Jonathan McNicol / WNPR

No one likes a cloudy sky. A cloud on the horizon is seen as a harbinger of doom. We feel like clouds need to have silver linings.

But here's our thesis: Clouds are unfairly maligned.

Ravid Kahalani

The music industry loves to label bands in categories like folk, funk, or jazz, but Ravid Kahalani, founder of Yemen Blues, proudly calls his ensemble "just good music."

"The way kids speak today, I'm here to tell you." Over the course of history, every aging generation has made that complaint, and it has always turned out to be overblown. That's just as well. If the language really had been deteriorating all this time, we'd all be grunting like bears by now.

Of the 3 million students identified as gifted in the U.S., English Language Learners are by far the most underrepresented. And nobody knows that better than 17-year-old Alejandra Galindo.

"It's just kind of hard to not see people who look like me in my classes," she says. "I'm a minority in the gifted world."

Before she was a writer, Sara Baume set out to be a visual artist.

"First and foremost I see; I see the world and then I describe it ..." she says. "I don't know another way to write. I always anchor everything in an image."

Baume's process works — a review in The Irish Times called her debut novel a "stunning and wonderful achievement by a writer touched by greatness."

Baume loves words, and she loves fitting words together so they flow like poetry.

Maegan Tintari / Creative Commons

I once slipped on a banana peel in my crowded high school cafeteria when I was sixteen years old. I was navigating the busy lunch room in my almost six-inch platform shoes and my breezy spring dress, when the peel sent me flying -  before ungraciously landing me on my back with my dress over my face. I was never so embarrassed - or uncomfortable in a pair of shoes.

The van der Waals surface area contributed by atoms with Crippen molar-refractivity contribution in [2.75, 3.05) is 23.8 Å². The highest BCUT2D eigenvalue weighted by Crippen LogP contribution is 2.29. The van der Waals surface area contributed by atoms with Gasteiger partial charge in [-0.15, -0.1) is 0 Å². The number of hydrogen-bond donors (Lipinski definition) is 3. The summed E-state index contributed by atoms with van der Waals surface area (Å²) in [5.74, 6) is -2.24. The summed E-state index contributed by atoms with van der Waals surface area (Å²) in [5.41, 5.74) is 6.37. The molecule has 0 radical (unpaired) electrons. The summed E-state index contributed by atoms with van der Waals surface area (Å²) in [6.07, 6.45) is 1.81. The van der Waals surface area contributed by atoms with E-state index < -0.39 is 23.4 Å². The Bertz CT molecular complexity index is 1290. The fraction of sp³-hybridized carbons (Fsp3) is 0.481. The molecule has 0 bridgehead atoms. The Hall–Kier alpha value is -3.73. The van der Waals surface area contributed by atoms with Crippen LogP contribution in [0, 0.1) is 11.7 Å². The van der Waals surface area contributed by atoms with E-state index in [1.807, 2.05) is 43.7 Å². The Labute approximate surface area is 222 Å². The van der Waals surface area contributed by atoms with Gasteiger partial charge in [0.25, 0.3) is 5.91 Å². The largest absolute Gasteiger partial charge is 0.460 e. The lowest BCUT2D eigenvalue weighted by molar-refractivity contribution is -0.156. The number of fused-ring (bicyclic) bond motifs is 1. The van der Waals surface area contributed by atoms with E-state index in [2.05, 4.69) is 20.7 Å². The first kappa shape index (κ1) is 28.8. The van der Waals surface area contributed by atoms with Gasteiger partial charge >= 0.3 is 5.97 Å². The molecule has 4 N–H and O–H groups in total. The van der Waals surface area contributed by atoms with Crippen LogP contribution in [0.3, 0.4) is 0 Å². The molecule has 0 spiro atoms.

In his new documentary, Connecticut journalism professor and newspaper columnist Frank Harris III spotlights what is unarguably one of the most controversial words in America: the n-word.

When Melissa Adams and her sister were growing up in Lynwood, near Compton, Calif., their black father and Mexican mother taught them to be proud of all aspects of their identity: They were black, and they were Mexican.

Author Neil Gaiman has always been fascinated by dreams. As he sees it, dreams are what differentiate people from one another.

"None of us exist in a world that is the same world that any of the rest of us live in," Gaiman explains to Fresh Air's Sam Briger. "The world that's important is the world behind each of our eyes, which is something that none of the rest of us can access."


The New York Times  and Washington Post are adding new forms of address and pronouns for people who haven't chosen a single gender. Research indicates that ending a text with a period seems insincere. Dictionaries are throwing open their doors and letting in all kinds of slangy words that have been living on the internet. 

Lindsay Zier-Vogel / The Love Lettering Project

When was the last time you sent a letter? Not an email, but a real, tangible piece of mail? If your answer is "not recently," you’re not alone.

Except for the occasional birthday or holiday card, most of us haven’t sent -- or received -- good, old-fashioned snail mail in a very long time. 

Anonymous Inmate / Permission by Ron Jenkins

Dante's painful journey through the nine circles of hell in "Dante’s Inferno" defies description: "If I had verses harsh and grating enough to describe this wretched hole…"

Yet this is the most alluring section of the "The Divine Comedy," in the most enduring poem of all time. Dante Alighieri was a 14th century poet and politician who wrote his epic poem about sin and redemption upon his permanent exile from his beloved city of Florence.

Creative Commons

Connecticut students who learn English as a second language drop out of high school at a rate higher than any other New England state, according to an analysis by the New England Secondary School Consortium

Wicker Paradise / Creative Commons

Speaking on NBC's "Today" show Tuesday, actor Charlie Sheen revealed he is HIV-positive and has spent millions trying to hide it. This hour, we take a closer look at the words Sheen used in discussing his actions and illness.